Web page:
• Call her quitter: Actress Amanda Bynes said she will “take a pause” on her new podcast after just one episode. She attributes the break to failing to book guests like Drake and Post Malone


  • A spicy shipment: US Customs officers in San Diego seized $10M+ in drugs, including 3,000+ lbs of methamphetamine and 500+ lbs of cocaine, hidden in 349 packages of jalapeño paste

  • Home of the Brave (toddlers): Las Vegas police honored a two-year-old girl with the “Bravery Award” for her recovery and resilience after accidentally shooting herself with a gun

  • Florida Man has competition: Florida deputies arrested a 38-year-old Alabama man who was “high on mushrooms” with a parrot on his shoulder after he refused to leave a homeowner’s property

👇 What do you think?

Today's Poll:

Do you keep your passwords on your phone?

Login or Subscribe to participate in polls.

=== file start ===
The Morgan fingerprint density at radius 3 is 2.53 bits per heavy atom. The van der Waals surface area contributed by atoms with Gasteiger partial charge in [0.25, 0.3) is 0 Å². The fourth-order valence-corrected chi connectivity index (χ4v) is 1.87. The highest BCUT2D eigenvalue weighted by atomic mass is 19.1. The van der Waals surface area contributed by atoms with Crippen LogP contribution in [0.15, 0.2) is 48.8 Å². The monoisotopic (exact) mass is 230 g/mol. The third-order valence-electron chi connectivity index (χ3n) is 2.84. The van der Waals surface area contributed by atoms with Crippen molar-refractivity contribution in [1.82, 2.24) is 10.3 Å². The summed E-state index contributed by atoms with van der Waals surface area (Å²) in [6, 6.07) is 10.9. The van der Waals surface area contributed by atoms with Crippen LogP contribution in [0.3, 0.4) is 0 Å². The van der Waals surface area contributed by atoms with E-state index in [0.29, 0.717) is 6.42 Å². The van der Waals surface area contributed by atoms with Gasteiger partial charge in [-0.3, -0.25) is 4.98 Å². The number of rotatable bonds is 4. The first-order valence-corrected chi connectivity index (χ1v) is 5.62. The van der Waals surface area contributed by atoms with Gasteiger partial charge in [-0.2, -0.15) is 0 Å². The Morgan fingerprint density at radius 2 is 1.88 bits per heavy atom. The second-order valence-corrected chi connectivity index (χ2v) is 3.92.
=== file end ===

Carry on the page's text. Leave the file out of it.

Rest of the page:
Today's Question:

In honor of Eric Adams, what is the worst gaffe you’ve ever made?

Reply to this email with your answers!

See yesterday's results below the Wrap! 

🌯 Roca Wrap

In conversations with Shivam, Juha, and others, the concept of the “welfare state” repeatedly arose.

Broadly speaking, a welfare state seeks to provide decent living conditions to all people. Many European countries have welfare states, but the systems in Finland and the other Nordic Countries are uniquely comprehensive. 

Finland spends 29% of its GDP – a rate nearly 50% higher than the US and 30% higher than Sweden – on social spending. That goes to ensuring every Finn has access to free or low-cost healthcare; education, including university and graduate school; housing; pensions; childcare; and disability services. The government funds 105 days of maternity leave and 54 days of paternity leave. People who still can’t afford to live after the general assistance can apply for further financial aid.